Yukio Mishima Quotes (displaying: 1 - 30 of 78 quotes)
Someone, somewhere, had tied up the darkness, he thought as he went: the bag of darkness had been tied at the mouth, enclosing within it a host of smaller bags. The stars were tiny, almost imperceptible perforations; otherwise, there wasn't a single hole through which light could pass.The darkness in which he walked immersed was gradually pervading him. His own footfall was utterly remote, his presence barely rippled the air. His being had been compressed to the utmost - to the point where it had no need to forge a path for itself through the night, but could weave its way through the gaps between the particles of which the darkness was composed.
His conviction of having no purpose in life other than to act as a distillation of poison was part of the ego of an eighteen-year-old. He had resolved that his beautiful white hands would never be soiled or calloused. He wanted to be like a pennant, dependent on each gusting wind. The only thing that seemed valid to him was to live for the emotions--gratuitous and unstable, dying only to quicken again, dwindling and flaring without direction or purpose.
the samurai ethic is a political science of the heart, designed to control such discouragement and fatigue in order to avoid showing them to others. It was thought more important to look healthy than to be healthy, and more important to seem bold and daring than to be so. This view of morality, since it is physiologically based on the special vanity peculiar to men, is perhaps the supreme male view of morality.
People who wear only ready-made clothes are apt to doubt the very existence of tailors; and this pair, enthralled though they were by ready-made tragedies, had no way of knowing that there were people who had their tragedies made to order. Etsuko was, as ever, written in an alphabet they couldn’t read.
..and certain that life consisted of a few simple signals and decisions; that death took root at the moment of birth and man’s only recourse thereafter was to water and tend it; that propagation was a fiction; consequently, society was a fiction too; that fathers and teachers, by virtue of being fathers and teachers, were guilty of a grievous sin.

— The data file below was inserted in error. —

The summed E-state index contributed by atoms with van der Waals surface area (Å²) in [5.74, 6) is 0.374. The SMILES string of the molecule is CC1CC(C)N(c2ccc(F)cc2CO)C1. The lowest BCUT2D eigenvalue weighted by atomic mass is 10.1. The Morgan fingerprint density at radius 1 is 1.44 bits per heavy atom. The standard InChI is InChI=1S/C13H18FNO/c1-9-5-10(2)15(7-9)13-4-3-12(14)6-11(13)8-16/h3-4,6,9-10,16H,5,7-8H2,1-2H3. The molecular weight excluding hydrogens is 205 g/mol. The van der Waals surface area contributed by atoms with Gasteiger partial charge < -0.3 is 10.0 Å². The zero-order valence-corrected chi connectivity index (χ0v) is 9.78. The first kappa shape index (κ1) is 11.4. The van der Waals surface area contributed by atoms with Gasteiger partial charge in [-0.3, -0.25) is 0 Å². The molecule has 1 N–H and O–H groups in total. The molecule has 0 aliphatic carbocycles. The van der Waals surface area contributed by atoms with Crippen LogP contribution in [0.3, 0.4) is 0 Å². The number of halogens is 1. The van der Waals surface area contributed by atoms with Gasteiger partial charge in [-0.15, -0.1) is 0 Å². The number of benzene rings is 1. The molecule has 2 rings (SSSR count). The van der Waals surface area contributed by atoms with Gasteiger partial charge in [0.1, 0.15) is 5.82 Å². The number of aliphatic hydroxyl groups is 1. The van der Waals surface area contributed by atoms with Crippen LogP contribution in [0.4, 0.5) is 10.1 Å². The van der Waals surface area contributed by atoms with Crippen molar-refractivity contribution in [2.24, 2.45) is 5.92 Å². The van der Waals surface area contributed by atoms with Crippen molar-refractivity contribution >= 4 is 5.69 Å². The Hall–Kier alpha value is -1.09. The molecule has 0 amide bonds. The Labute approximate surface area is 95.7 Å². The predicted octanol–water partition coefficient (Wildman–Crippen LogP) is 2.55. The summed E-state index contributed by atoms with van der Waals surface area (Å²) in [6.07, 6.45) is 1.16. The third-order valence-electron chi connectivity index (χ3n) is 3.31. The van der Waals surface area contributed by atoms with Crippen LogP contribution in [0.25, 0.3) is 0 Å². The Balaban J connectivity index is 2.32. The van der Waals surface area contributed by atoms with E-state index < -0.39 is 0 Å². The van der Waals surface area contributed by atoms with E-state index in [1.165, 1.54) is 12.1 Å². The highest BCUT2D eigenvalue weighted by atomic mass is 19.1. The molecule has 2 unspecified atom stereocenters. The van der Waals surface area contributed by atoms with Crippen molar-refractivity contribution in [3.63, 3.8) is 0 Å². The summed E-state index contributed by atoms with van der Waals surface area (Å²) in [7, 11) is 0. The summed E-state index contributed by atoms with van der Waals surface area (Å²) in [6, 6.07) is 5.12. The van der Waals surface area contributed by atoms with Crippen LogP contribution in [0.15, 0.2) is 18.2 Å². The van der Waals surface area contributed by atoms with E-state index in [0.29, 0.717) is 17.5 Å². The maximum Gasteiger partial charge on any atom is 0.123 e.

What transforms this world is? knowledge. Do you see what I mean? Nothing else can change anything in this world. Knowledge alone is capable of transforming the world, while at the same time leaving it exactly as it is. When you look at the world with knowledge, you realize that things are unchangeable and at the same time are constantly being transformed.
Japanese people today think of money, just money: Where is our national spirit today? The Jieitai must be the soul of Japan. … The nation has no spiritual foundation. That is why you don’t agree with me. You will just be American mercenaries. There you are in your tiny world. You do nothing for Japan. … I salute the Emperor. Long live the emperor!
We had stretched out our arms to each other and supported something in our joined hands, but this thing we were holding was like a sort of gas that exists when you believe in its existence and disappears when you doubt. The task of supporting it seems simple at first glance, but actually requires an ultimate refinement of calculation and a consummate skill.
Real danger is nothing more than just living. Of course, living is merely the chaos of existence, but more than that it's a crazy mixed-up business of dismantling existence instant by instant to the point where the original chaos is restored, and taking strength from the uncertainty and the fear that chaos brings to re-create existence instant by instant. You won't find another job as dangerous as that. There isn't any fear in existence itself, or any uncertainty, but living creates it.
If we look on idly, heaven and earth will never be joined. To join heaven and earth, some decisive deed of purity is necessary. To accomplish so resolute an action, you have to stake your life, giving no thought to personal gain or loss. You have to turn into a dragon and stir up a whirlwind, tear the dark, brooding clouds asunder and soar up into the azure-blue sky.
Doesn’t it seem as though her heart were a green flame? Perhaps it’s the cold green heart of a small green snake, with a minute flaw in it, the kind of small green snake that slithers from branch to branch in the jungle, passing itself off as a vine. What’s more, perhaps when she gave me the ring with such a gentle, loving expression, she wanted me to draw such a meaning from it some day.
What I wanted was to die among strangers, untroubled, beneath a cloudless sky. And yet my desire differed from the sentiments of that ancient Greek who wanted to die under the brilliant sun. What I wanted was some natural, spontaneous suicide. I wanted a death like that of a fox, not yet well versed in cunning, that walks carelessly along a mountain path and is shot by a hunter because of its own stupidit?